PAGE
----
#1MinCPD: Organise Your Desk

Reading Time: 1 minute

How can you organise your desk effectively?

Teacher desks are mountains of paper and junk! Is your desk drowning in letters from parents, pupils’ work, to do lists, staff meeting notes, policies and paper for paper’s sake?

Dazzling Desk

With such a non-stop stream of things going on, it’s no wonder a teacher’s desk becomes full to the brim. Try this method to get your desk dazzling in no time!

  • Use a set of five desk drawers or in-trays.
  • Label them: To Do, To Read, To Keep, To File, To Store.
  • To Do: Things that need action from you, e.g. forms, letters, lists etc.
  • To Read: Things to cast your eye over, e.g. policies, research, articles etc.
  • To Keep: Important documents which you will use soon, e.g. parents’ evening times, risk assessments etc.
  • To File: Things that just need to be filed away, e.g. notes from a meeting, data analysis etc.
  • To Store: Either keepsakes or things want to throw away, but not in front of people) e.g. pictures from pupils, cards etc.
  • Once a week, set aside ten minutes to go through each tray/drawer, responding accordingly to the paper work inside.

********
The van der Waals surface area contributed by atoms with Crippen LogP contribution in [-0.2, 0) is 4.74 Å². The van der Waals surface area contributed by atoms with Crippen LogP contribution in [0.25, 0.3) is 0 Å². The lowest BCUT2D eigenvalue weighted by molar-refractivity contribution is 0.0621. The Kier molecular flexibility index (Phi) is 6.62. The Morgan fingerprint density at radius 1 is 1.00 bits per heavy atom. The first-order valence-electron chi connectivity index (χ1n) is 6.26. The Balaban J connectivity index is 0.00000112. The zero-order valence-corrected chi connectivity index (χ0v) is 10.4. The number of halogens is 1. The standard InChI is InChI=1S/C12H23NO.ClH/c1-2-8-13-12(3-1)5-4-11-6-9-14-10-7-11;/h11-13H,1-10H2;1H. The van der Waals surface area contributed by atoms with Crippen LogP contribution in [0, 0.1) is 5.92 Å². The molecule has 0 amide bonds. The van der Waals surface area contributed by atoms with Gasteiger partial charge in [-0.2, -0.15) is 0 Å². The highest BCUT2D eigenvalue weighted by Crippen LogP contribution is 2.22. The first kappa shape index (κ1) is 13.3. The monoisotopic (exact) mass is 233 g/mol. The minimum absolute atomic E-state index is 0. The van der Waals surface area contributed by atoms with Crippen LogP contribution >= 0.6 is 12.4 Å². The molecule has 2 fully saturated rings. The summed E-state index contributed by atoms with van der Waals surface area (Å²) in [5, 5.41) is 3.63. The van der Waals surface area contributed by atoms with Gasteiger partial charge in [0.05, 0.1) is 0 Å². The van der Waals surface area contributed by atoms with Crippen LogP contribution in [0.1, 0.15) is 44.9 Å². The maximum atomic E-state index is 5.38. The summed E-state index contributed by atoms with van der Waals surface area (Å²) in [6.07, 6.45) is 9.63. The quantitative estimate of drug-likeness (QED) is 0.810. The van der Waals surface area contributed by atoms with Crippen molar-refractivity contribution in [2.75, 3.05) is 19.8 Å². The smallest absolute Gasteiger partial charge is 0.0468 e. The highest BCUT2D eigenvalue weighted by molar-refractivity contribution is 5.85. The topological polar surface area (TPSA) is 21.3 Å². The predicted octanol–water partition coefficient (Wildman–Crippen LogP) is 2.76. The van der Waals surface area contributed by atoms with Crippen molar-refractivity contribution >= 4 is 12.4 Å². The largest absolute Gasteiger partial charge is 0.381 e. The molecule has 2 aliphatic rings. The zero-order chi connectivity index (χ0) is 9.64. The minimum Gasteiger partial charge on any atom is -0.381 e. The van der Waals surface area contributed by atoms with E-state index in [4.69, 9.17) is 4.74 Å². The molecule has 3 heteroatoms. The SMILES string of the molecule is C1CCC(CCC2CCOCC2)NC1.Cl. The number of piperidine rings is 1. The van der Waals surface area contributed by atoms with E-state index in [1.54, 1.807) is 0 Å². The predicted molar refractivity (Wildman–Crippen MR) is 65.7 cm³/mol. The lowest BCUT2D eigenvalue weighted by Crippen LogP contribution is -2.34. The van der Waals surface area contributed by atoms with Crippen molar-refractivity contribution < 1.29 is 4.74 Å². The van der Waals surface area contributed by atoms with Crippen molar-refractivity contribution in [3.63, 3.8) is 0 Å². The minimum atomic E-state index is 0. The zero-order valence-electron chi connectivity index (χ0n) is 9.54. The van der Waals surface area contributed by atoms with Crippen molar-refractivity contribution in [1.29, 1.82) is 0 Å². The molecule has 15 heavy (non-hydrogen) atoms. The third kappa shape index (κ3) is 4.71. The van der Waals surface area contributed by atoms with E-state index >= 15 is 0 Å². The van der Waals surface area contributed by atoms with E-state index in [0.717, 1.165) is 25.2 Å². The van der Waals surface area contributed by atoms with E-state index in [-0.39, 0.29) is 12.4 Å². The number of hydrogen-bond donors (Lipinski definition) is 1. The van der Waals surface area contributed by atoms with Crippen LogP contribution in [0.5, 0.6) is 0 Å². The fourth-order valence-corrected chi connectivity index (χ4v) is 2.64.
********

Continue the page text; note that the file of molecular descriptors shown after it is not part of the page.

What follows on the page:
Why is this a good strategy?

Having specific areas for different documents saves you having to trawl through a huge pile of muddled paperwork when you need something and also means clearing a backlog of paper becomes far quicker.

Tip

Always try to find time to sort out your desk before the end of the day. There is nothing worse than starting the day with a drowning desk!

Hanna Beech

Hanna Beech has been teaching for ten years and has a range of experience across Key Stages 1 and 2 in a large Primary School in Kent. She is a phase leader for Years 3 and 4, and also leads on teaching and learning for the setting. Her absolute passion is pupil wellbeing and involvement, and finding ways to ensure that learning is optimised for all. She is fascinated by all subjects relating to education, but spends a lot of time reading around the science behind learning and the learning brain.

Leave a Reply

Your email address will not be published. Required fields are marked *

This site uses Akismet to reduce spam. Learn how your comment data is processed.